Tuesday, January 10, 2006
Much of today’s post is derived from an essay written by Stephen Agus, founder of the Meyerbeer Fan Club, of which I am a proud member. This material is reprinted here with the permission of the author. Mr. Agus’ words are offset by quotes—and the title above is his as well.
The gist of his essay reflects on the fact that the operas of Meyerbeer and, by extension, those of similar grand masters, have been sadly neglected over the past decades. It is a concept well worth pondering.
“We always hear people saying,” Mr. Agus writes, “that there is nothing worthwhile on television, [that] most of the movies we see are terrible, and that most popular novels are terribly written [Ed.: John Grisham’s books spring immediately to mind].
“But when we do take time out to look at 19th century fiction and art, or listen to 19th century music, we are amazed at the beauty and the power of that culture…to entertain, to teach and to mesmerize us.
“But…atrophy has set in, one that we continue to witness [in] our concert halls and opera houses. The music of Meyerbeer is absent. It is now nearly thirty years since a single note from the pen of Meyerbeer has been sung at the Metropolitan Opera in New York [Ed.: Unless I’m mistaken the last work was “Le Prophete,” with Marilyn Horne as Fidés]. The New York City Opera has never performed a Meyerbeer opera. Instead, our opera houses feature the same operas, year after year. To freshen things up, ‘new productions’ of the same operas may sometimes appear. To blunt complaints from patrons who are tired of the same old fare, here and there a ‘different’ opera may be offered for a limited number of performances.
“We don’t need to see ‘La Traviata’ for the 31st time—and certainly not at the Met in a multi-million-dollar production. ‘Boheme,’ ‘Butterfly,’ ‘Aida,’ ‘Pagliacci’ and ‘Barber of Seville’—they stay on as the core group of what I call the ‘Hegemony of the Mundane.’ …these are great operas with great music, but they are worn and tired like an old record that [is] played too often. Five years without any of them will freshen them greatly; ten years will be good reason to revive them!”
No American opera company would abandon entirely the list of “mundane” operas. Because money makes the world go ’round—as Kurt Weill once set to music—standard-repertoire works pay most of the bills. For example, one of the most successful Opera Colorado seasons ever—ticket sales were reported to be 98 percent of available seats—included the aforementioned “Boheme” and “Traviata, with the third choice that year “Nozze.” One can hardly get more mainstream than that.
But the argument that Mr. Agus makes has serious merit, especially for those of us who listen to recordings of lesser known operas and have come to love them. Two years ago the Met staged “La Juive” for the first time since 1936. Neil Shicoff’s performance of Eleazar—the role was a reprise for him of a Vienna opera production from 2000 that has since been captured on DVD—received great critical praise, as did the opera itself.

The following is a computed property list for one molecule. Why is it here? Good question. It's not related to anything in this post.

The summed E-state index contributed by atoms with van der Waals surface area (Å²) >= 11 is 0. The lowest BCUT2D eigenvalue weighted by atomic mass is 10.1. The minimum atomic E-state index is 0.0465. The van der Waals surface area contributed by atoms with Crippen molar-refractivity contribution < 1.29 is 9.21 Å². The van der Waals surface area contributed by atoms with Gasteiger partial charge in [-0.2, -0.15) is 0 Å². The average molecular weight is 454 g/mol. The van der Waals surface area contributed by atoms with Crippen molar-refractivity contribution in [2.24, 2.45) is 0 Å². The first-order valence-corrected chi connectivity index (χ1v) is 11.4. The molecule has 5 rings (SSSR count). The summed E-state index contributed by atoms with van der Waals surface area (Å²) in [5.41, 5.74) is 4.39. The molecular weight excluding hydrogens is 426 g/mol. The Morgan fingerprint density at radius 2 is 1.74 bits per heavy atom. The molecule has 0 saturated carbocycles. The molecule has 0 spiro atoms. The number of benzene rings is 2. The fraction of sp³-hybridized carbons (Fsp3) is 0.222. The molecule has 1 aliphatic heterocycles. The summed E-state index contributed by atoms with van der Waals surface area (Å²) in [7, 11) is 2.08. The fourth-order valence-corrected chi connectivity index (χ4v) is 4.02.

“Neil Shicoff (…) born in Brooklyn has broken the spell. In recent years, this veteran tenor has found new solidity in his singing and acting, and with “La Juive” he is having the triumph of his career.”
The New Yorker, Alex Ross, November 24, 2003
“…a strong cast led by Neil Shicoff – in the performance of his life… Shicoff acted with magnificent restraint and sang with focused passion as Eléazar. He deservedly stopped the opera with “Rachel, Quand du Seigneur”.
Financial Times, Martin Bernheimer, November 11, 2003
“Mr. Shicoff deserved the frenzied ovation he received, not just for his performance but for prodding his hometown company into bringing back this worthy opera.”
The New York Times, Anthony Tommasini, November 8, 2003
Not everyone was as buoyant. From the New York Magazine review by Peter G. Davis:
“Director Günter Krämer and designer Gottfried Pilz apparently subscribe to [the] theory [that that Nazis and the Holocaust are solely responsible for suppressing a once-popular opera about a fanatical fifteenth-century Jewish goldsmith and his Christian oppressors], since they have stripped “La Juive” down to the barest essentials and updated the action, doing the opera few favors. Instead of the Swiss-German city of Constance in 1414, we seem to be in a pre–World War II Central European town. The split stage shows us the glittery salon of Prince Léopold looming over the dark, ghetto-like home of Eléazar and his daughter, Rachel, whose affair with Léopold leads to her execution and Eléazar’s sensational disclosure that she is in fact the long-lost daughter of Cardinal Brogni. Turning “La Juive” into an opera purely about identity politics is a big mistake. Halévy was no Verdi, and even with major cuts his music simply isn’t strong enough to sustain a questionable production concept over an evening that still lasts four hours.”
I’m generally a person who despises cuts, especially the kind Mr. Davis apparently expects. The sort of butchery evinced in many grand opera productions over the past 20-30 years and memorialized on CD—I refer specifically to the 1968 Myto recording of Meyerbeer’s “Roberto il Diavolo” in which even the liner notes savage the cuts made by the conductor—are oftentimes responsible for the disdain the general public holds for the work. It’s akin to chopping whole chapters out of “Moby Dick” simply because the editor presumes that a modern audience wouldn’t bother to read all those pages. Someone unfamiliar with the novel in its unabridged version would read the trimmed-down one and wonder what all the fuss was about.
Having gone off on something of a tangent, tomorrow I’ll follow up on Mr. Agus’ premise and make some suggestions for operas that should be revived, and why. Feel free to post your own suggestions here as well.